Mon, Dec 27, 2004 - Page 2 News List

Patients call for an end to red tape

FATEFUL WAIT Sufferers of a rare lung disease need immediate treatment to survive and should not have to wait for approval, a patients' rights group says

By Wang Hsiao-wen  /  STAFF REPORTER

About 30 patients who suffer from a rare lung disease known as pulmonary arterial hypertension (PAH) yesterday called on the government to relax regulations on life-saving drugs and give them the costly medication before the disease catches up with them.

The drugs are covered by national health insurance, but for patients stricken by the little-known PAH (a progressive disease causing abnormally high pressure in the vessels which supply the lungs with blood), the five-day-long medical review procedure to acquire the medication could mean missed opportunities to save lives.

"We appreciate the government's benevolence in covering the cost of the expensive drugs, but the disease drains us very quickly," said Wu Hsiao-liang (吳曉亮), chairperson of the Taiwan Society of Pulmonary Arterial Hypertension.

"Patients with severe PAH may not survive the five-day review process," Wu said.

The disease is associated with a thickening the blood vessels of the lungs, which reduces the flow of blood through the lung and puts a strain on the heart, ultimately leading to heart failure. Patients with acute PAH are constantly on the brink of sudden death, doctors say.

"The disease varies from person to person. But all patients share one thing in common: the disease progresses rapidly. On average, people only live 2.8 years longer after they develop the PAH-related symptoms. Children inflicted by PAH usually fail to survive longer than 10 months," said Lee Yung-chie (李元麒), chief of the division of thoracic surgery at National Taiwan University Hospital.

The high price of the medication PAH sufferers need also adds to a patient's misery. Because the medication to treat PAH costs an average of NT$110,000 to NT$200,000 every month, few patients can afford the drugs without grants from the government.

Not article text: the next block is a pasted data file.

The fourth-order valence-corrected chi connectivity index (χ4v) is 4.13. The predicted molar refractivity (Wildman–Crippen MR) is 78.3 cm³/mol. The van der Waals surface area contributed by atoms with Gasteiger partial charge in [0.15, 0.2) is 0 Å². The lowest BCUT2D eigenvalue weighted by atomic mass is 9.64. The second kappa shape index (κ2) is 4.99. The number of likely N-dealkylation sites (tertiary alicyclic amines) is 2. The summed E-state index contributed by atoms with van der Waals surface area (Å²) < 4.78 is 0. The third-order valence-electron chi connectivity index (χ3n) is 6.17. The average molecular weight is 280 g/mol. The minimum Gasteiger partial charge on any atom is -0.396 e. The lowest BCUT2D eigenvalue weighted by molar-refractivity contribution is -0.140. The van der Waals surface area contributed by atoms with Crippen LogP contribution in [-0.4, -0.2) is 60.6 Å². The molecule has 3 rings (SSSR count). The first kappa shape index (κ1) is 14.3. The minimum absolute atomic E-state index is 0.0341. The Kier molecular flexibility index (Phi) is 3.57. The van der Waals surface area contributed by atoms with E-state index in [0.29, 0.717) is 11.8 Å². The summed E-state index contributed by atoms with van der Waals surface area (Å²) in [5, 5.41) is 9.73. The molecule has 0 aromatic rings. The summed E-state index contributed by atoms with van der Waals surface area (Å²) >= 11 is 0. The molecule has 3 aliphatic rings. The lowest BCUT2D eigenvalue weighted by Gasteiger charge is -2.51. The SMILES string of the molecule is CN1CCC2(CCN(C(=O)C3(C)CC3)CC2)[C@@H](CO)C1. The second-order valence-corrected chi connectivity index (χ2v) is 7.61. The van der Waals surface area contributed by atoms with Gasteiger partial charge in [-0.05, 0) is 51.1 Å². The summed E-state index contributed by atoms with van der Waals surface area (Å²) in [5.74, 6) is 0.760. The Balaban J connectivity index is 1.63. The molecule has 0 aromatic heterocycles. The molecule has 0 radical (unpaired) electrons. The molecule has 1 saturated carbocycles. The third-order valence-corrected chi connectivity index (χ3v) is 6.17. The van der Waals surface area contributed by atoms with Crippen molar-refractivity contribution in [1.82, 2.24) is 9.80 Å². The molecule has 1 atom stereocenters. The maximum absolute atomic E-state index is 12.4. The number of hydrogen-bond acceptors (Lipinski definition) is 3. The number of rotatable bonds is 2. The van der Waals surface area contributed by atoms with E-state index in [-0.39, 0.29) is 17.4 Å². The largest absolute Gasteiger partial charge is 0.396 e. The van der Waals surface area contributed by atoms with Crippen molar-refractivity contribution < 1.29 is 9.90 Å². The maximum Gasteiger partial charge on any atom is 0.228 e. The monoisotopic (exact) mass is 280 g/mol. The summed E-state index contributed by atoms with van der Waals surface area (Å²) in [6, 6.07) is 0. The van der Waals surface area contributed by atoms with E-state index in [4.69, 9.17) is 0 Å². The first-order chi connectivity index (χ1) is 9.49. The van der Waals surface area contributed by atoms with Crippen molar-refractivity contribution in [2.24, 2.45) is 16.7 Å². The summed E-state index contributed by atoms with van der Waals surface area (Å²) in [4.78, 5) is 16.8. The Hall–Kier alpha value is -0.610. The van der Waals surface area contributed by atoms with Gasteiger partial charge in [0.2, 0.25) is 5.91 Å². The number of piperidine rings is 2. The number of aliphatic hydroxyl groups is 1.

Wu noted that his interest group is not opposed to the review process, but said that doctors should be permitted to give patients the much-needed drugs before they receive official approval to do so.

He also illustrated how the consequences could be fatal.

Wu recalled how an Aboriginal patient from Hualien died on a hospital bed next to his because the woman could not afford the intravenous injection of Flolan that could have prolonged her life.

"Many people have died while waiting for their medical review process to finish," Wu said, "Now that the new drug Bosentan is on the market, we really hope the Bureau of National Health Insurance can help us to get Bosentan instead of putting up unnecessary obstacles."

In August, the Department of Health promulgated PAH as a rare disease recognized by the government. Since then, patients with PAH are entitled to full coverage for medication by national health insurance under the Rare Disease Prevention and Medicine Law (罕見疾病防治及藥物法).

But the Bureau of National Health Insurance requires 4 1/2 working days to review a patient's diagnosis report before they give reimbursement for the necessary drugs, including Bosentan, and an intravenous injection of Flolan to treat the disease.

Since the medication is expensive, no hospital gives away the drugs without the bureau's grant of reimbursement.

"The administrative procedure is killing people," said Dai Ren-kong (戴任恭), a pediatric cardiologist at Kaohsiung Municipal Hsiao-kang Hospital.

"Whenever I want to prescribe Bosentan or Flolan, the hospital manager will ask me where the official permission is," Dai said.

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